MONDAY, July 2, 2018 (HealthDay News) -- Women in New Zealand who experienced severe maternal morbidity (SMM) often do not receive information, an offer of support, or a follow-up appointment before their hospital discharge, according to a study published in the June issue of the International Journal of Gynecology & Obstetrics.
Mary Furniss, from the University of Otago in New Zealand, and colleagues retrospectively reviewed the cases of 257 patients who experienced SMM (admission to intensive care during pregnancy or up to 42 days postpartum) to determine what information, support, and follow-up had been offered to them. They looked for documented evidence of four components of care: event debrief or explanation, referral to social support and/or mental health services, detailed discharge letter, and follow-up specialist appointment.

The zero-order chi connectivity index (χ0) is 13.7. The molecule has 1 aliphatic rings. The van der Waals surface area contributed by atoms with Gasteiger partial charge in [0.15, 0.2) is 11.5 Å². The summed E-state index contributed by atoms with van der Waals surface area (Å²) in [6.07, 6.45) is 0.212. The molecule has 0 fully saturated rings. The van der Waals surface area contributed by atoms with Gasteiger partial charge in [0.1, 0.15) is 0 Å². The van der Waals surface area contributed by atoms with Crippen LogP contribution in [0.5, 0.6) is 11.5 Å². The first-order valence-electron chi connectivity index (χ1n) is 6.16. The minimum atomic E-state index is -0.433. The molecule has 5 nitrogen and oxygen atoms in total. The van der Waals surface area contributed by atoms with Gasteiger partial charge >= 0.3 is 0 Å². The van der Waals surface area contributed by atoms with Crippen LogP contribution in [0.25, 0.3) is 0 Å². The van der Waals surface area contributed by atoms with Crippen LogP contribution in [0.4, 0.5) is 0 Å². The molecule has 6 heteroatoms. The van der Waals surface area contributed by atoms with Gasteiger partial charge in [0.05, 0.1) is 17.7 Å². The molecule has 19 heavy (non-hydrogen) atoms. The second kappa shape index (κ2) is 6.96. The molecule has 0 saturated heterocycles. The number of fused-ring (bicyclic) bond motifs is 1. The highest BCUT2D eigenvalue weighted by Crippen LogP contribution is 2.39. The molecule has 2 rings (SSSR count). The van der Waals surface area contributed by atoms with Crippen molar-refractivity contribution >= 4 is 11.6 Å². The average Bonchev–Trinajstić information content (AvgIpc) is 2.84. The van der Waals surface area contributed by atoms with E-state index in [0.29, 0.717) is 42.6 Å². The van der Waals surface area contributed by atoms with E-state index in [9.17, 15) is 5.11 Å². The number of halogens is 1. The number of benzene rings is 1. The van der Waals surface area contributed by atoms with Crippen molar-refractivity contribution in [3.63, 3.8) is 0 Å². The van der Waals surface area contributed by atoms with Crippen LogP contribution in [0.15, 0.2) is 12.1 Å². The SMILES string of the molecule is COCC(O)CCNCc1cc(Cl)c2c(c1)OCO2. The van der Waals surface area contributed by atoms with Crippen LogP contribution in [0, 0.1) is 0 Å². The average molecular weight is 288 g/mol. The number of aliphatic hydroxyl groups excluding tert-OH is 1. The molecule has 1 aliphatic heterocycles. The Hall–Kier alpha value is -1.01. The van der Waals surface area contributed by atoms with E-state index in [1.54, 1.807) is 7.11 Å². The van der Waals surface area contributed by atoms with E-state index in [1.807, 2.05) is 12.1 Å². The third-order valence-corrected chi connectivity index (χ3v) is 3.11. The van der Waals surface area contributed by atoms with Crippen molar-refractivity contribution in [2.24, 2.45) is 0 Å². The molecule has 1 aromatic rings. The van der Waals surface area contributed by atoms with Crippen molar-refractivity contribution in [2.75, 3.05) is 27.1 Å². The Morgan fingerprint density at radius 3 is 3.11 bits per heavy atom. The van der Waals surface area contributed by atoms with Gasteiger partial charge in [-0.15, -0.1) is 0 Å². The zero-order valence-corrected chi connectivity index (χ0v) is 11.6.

The researchers found that 8.9 percent of the women were offered all four components of care, while 38.5 percent received an event debrief, 39.7 percent received a referral to social support and/or mental health services, 57.6 percent received a detailed discharge letter, and 51 percent received a follow-up appointment.
"It is incumbent on clinicians and the maternity care system to improve these aspects of care for all women experiencing a potentially life-changing SMM event to minimize the risk and burden of long-term mental illness," write the authors.